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Monday, June 14, 2010

CSI? No … BSI (Breakdown Scene Investigation)

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BSI: Breakdown Scene Investigation

It’s not a Crime Scene Investigation (CSI:), but a lot like it. It is a BSI: (Breakdown Scene Investigation), a bit more complicated and technical. Both require control over the scene and the basic scientific investigation technique. Both are often a race against time. The differences being most CSI: shows investigate loss of life, with BSI: loss of production. (Hopefully the machine breakdown this time is just loss of production and money, not actually hurting someone.) The equipment used by the BSI: ‘Agents’ is different too. Usually one or two of the investigators are PLC Techs using a laptop to access the computer that controls machines, called a PLC (Programmable Logic Controller).

First let’s set the BSI: scene above… The girl and guys on far left wearing black BIN PLC Tech hats are holding laptops, the PM Tech lady grabbed a spare PLC module out of the store room, just in case. The mechanic has his tool box. On the far right, is the plant manager who thinks his presence somehow, will speed the repair of the machine? A few operators are standing around as onlookers. Hopefully one of the PLC Techs are questing the operators as witnesses, while breakdown scene is first being secured. The man in the very back could be the production line supervisor.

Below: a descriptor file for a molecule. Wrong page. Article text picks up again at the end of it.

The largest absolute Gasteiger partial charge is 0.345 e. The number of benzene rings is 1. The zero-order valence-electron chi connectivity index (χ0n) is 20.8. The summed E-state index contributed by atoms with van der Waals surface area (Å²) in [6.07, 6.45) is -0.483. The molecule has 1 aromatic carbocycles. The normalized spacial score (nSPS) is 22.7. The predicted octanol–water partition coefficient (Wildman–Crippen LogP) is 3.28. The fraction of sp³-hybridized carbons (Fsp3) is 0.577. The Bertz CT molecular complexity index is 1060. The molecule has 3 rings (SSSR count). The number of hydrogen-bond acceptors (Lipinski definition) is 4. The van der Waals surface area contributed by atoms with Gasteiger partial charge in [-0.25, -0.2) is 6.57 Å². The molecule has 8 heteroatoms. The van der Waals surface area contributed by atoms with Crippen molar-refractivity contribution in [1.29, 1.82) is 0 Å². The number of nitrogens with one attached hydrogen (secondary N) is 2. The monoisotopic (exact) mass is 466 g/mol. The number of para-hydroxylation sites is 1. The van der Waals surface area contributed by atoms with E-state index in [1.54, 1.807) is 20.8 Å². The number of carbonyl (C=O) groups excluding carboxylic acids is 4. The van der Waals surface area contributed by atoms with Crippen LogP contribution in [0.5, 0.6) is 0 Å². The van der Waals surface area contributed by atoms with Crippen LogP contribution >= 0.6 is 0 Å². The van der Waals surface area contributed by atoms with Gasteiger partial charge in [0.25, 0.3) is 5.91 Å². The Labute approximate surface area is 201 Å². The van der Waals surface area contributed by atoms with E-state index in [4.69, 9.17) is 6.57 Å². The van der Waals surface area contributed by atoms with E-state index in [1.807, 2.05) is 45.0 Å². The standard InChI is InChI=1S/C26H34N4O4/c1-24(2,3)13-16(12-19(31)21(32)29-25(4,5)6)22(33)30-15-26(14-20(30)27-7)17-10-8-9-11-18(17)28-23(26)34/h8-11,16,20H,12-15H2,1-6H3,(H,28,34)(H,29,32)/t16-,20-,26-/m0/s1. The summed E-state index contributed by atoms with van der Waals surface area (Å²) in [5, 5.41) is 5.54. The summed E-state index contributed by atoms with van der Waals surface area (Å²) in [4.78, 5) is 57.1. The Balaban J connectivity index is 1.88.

The cost of all these employees (experts) and the lost production is running at about $10,000 per hour. The clock is ticking, tic-toc!

The maintenance crew has scientific procedures at their disposal too. They don’t just use wrenches, grease guns, volt-ohm meters and laptops. They can chose to use Root Cause Analysis (RCA), Failure Mode and Effect Analysis (FEMA), data analysis tools such as Cpk, SPC, MTBF, PdM, etc. Also they use the most basic and common; non-invasive test, operating and condition monitoring.

The Investigation process:

1. Secure the Breakdown scene.

2. Talk to machine operators (expert witnesses).

3. Take pictures and other data collection. (Maybe actual photographs, but more importantly a copy of the PLC program which preserves the state of all switches, sensors, etc. for later analysis.)

4. Use PLC ladder logic to quickly find machine problem and to minimize downtime.

5. Repair problem, get machine back into production.

6. Perform RCA, PdM etc. for future breakdown prevention.

Don (Follow me on Industrial Skills Training Blog and on Twitter @IndTraining .)

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